Shaped like Poseidon’s trident and sticking out into the Aegean Sea, Halkidiki is a treat for visitors. Lush green forests that reach right down to the beach; golden sunlight reflected in the turquoise waters; a traditional style with a rich gastronomic and cultural heritage. Endless coves, unique architectural sites, perfectly preserved Christian monument and a host of unexplored treasures all add their own rich touch to the unique canvas that is Halkidiki.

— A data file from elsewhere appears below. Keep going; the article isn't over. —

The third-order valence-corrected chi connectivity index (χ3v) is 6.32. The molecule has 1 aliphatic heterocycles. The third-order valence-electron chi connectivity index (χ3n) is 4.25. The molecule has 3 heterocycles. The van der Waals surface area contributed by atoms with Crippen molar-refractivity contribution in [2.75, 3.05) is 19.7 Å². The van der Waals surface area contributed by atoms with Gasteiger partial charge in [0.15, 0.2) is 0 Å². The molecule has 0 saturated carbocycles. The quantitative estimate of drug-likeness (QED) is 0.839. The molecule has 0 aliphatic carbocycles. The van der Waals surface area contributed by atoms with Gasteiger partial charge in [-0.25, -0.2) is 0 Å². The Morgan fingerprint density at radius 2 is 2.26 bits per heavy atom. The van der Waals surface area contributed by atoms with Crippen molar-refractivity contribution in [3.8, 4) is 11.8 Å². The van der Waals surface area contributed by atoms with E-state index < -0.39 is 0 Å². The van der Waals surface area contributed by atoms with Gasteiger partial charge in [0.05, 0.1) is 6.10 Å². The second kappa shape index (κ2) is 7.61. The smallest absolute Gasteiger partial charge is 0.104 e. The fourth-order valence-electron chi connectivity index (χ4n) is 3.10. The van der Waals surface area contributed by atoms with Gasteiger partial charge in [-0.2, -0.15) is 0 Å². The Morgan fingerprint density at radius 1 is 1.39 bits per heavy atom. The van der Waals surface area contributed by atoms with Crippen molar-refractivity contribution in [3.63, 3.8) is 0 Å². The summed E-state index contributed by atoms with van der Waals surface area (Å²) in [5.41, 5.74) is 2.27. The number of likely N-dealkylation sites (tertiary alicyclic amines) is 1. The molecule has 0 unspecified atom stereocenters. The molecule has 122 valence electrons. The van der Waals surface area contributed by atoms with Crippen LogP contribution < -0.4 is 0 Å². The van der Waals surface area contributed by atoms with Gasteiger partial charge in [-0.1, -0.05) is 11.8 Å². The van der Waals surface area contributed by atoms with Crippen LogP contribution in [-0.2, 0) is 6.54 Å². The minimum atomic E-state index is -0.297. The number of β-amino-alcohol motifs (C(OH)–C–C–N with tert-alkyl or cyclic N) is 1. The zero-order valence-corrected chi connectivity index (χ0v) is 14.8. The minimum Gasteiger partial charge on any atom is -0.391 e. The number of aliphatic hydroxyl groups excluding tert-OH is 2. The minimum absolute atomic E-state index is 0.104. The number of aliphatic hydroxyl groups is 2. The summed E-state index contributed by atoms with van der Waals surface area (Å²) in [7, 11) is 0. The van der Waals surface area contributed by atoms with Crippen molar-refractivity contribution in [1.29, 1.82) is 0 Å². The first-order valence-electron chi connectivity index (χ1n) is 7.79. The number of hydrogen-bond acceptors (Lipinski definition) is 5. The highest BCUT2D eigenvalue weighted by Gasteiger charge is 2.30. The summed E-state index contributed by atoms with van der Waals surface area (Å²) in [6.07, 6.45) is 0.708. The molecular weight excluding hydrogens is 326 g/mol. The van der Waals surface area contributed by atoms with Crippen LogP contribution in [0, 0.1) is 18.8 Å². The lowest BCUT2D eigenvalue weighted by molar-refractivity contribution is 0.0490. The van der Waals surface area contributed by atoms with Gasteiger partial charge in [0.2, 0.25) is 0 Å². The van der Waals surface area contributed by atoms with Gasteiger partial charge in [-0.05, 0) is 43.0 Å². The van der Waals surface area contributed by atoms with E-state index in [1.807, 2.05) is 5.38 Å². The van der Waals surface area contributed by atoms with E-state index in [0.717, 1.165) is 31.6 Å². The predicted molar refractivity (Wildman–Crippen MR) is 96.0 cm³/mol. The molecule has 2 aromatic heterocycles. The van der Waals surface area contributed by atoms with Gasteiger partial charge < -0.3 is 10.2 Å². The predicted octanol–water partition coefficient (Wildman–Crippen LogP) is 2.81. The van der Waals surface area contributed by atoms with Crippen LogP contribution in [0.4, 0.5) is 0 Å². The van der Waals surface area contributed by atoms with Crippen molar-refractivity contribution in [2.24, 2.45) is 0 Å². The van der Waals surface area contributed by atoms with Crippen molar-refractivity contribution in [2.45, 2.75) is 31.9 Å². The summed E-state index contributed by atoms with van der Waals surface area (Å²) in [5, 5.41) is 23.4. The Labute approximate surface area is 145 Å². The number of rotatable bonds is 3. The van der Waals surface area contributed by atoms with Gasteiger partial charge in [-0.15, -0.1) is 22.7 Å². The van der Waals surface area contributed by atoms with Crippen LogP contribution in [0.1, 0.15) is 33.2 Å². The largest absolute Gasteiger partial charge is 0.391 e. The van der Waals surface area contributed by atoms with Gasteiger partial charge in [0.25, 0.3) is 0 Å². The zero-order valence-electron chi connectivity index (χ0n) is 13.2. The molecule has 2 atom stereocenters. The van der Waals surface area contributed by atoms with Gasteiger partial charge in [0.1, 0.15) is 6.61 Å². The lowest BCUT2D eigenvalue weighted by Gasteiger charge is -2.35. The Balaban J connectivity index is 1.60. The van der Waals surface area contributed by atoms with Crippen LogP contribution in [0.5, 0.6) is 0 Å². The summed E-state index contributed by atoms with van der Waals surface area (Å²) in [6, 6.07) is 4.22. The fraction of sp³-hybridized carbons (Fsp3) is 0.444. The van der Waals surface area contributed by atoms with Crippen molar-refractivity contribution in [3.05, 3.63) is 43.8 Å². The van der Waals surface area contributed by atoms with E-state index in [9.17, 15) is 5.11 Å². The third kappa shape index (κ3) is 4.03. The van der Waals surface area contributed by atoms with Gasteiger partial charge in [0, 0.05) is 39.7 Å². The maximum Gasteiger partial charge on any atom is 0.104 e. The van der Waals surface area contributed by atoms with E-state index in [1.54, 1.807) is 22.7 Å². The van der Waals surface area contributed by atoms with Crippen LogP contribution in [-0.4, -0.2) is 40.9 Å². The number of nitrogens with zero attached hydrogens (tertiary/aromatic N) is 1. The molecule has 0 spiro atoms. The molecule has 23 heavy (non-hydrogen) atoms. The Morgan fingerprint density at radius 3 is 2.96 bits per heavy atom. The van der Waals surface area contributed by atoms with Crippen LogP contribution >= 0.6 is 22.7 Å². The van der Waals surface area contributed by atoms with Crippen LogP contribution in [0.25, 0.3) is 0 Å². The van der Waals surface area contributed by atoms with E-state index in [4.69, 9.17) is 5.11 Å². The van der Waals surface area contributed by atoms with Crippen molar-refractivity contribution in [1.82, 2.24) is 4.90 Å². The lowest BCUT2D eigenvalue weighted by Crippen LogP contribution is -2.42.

Halkidiki is a region in northern Greece known for its jutting peninsulas, which feature Mediterranean forests that give way to sandy beaches in sheltered bays. Kassandra, the westernmost peninsula, is the most developed, offering modern resorts and nightclubs. The region’s notable archaeological sites include Stageira, Aristotle’s birthplace, and Olynthus, known for its well-preserved mosaic floors.
Area: 2,918 km²
Population: 105,908 (2011)